What does benign prostate hyperplasia mean？
The prostate is a component of the male reproductive system, and its primary function is to produce fluid for semen. Its weight is around an ounce and its size is comparable to a walnut. It is located in front of the rectum and below the bladder. Benign prostatic hyperplasia (BPH) is the medical term for when the prostate and surrounding tissue enlarge.
As a man ages, the prostate increases in size during two major phases – the initial stage of puberty (due to a surge in testosterone levels) and then again around the age of 25, which continues for the majority of a man’s lifetime. The urethra may be squeezed as the gland grows and the bladder wall thickens and the bladder may get weakened and lose its capacity to empty completely with time.
Does benign prostatic hyperplasia increase the risk of cancer?
What causes benign prostate hyperplasia？
What are the risk factors for benign prostate hyperplasia？
Risk factors mainly include –
- Ageing: By the age of 60, roughly one-third of men experience moderate to severe symptoms, and by the age of 80, about half of them experience these symptoms
- Family history
- Heart disease
- Beta blockers
What are the symptoms of benign prostate hyperplasia？
The most common symptom of BPH is a frequent need to urinate. This may occur once or twice an hour, primarily at night.
Other symptoms include:
- The sense that your bladder is still full after urinating (indicates incomplete emptying)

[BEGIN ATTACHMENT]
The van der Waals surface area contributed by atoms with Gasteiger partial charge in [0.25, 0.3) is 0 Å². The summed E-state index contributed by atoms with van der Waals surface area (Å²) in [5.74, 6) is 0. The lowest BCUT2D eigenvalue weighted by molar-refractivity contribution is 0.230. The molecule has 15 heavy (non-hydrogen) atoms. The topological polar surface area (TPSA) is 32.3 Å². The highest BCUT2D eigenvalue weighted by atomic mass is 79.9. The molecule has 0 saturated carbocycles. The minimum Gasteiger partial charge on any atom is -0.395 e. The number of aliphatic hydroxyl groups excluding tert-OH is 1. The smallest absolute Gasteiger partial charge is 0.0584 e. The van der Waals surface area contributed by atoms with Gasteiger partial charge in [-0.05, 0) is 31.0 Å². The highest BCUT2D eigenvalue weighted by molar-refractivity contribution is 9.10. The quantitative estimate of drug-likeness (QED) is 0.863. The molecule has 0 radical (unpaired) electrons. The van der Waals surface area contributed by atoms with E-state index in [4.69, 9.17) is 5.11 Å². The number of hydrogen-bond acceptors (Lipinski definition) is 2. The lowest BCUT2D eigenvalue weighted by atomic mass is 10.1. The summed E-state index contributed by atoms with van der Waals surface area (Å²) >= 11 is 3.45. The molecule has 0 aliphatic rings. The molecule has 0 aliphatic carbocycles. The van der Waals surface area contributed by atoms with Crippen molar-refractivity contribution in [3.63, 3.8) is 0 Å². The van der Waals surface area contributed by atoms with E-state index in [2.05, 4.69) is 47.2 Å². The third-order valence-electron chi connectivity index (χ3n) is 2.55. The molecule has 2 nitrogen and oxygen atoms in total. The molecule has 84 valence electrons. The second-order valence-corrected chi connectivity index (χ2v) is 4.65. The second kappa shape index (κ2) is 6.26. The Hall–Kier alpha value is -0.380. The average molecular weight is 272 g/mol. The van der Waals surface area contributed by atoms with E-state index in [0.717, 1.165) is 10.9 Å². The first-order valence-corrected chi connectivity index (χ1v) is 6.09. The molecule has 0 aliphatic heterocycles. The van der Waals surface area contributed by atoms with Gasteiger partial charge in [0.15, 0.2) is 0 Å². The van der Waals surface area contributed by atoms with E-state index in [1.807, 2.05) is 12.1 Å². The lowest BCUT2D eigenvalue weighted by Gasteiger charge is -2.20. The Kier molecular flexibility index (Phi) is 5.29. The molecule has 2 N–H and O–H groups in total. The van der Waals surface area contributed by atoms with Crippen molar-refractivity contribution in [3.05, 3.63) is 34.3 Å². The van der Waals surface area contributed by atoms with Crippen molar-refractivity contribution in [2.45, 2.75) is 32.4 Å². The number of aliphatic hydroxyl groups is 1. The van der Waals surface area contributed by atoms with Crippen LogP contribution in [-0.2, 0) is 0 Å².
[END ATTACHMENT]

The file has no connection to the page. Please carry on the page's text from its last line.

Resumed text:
- Urination is required often, roughly every one to two hours
- Intermittence: the requirement to repeatedly stop and start when urinating
- Urgency of urination
- A weak urine flow
- Straining to urinate
- Nocturia: Waking up multiple times at night to urinate
You might not be able to pass urine at all if your BPH worsens. This is an emergency situation.
How is benign prostate hyperplasia diagnosed？
There are numerous testing methods. The following exams are performed to identify and monitor BPH –
Digital rectal exam (DRE): You either lie on your side or bend over. To feel the prostate gland’s posterior wall, your doctor slips a gloved, lubricated finger into your rectum and checks for swelling, discomfort, lumps, or hard place
Urine analysis: This examines your urine sample to look for red blood cells, bacteria, glucose, protein, crystals etc. that can help your urologist determine the source of your symptoms. In case you notice blood in your urine, discomfort or burning when you pass urine, or difficulty passing urine visit a doctor as soon as possible
Post-void residual volume: The amount of urine still left in the bladder after passing urine is called post-void residual volume (PVR). It is done to identify the degree of obstruction
Uroflowmetry: Your doctor measures your urine flow rate, again to identify the degree of obstruction
These examinations are performed to determine the prostate’s size and shape. BPH scans can include:
- Ultrasound detects changes in the prostate’s size and structure, obstruction caused etc.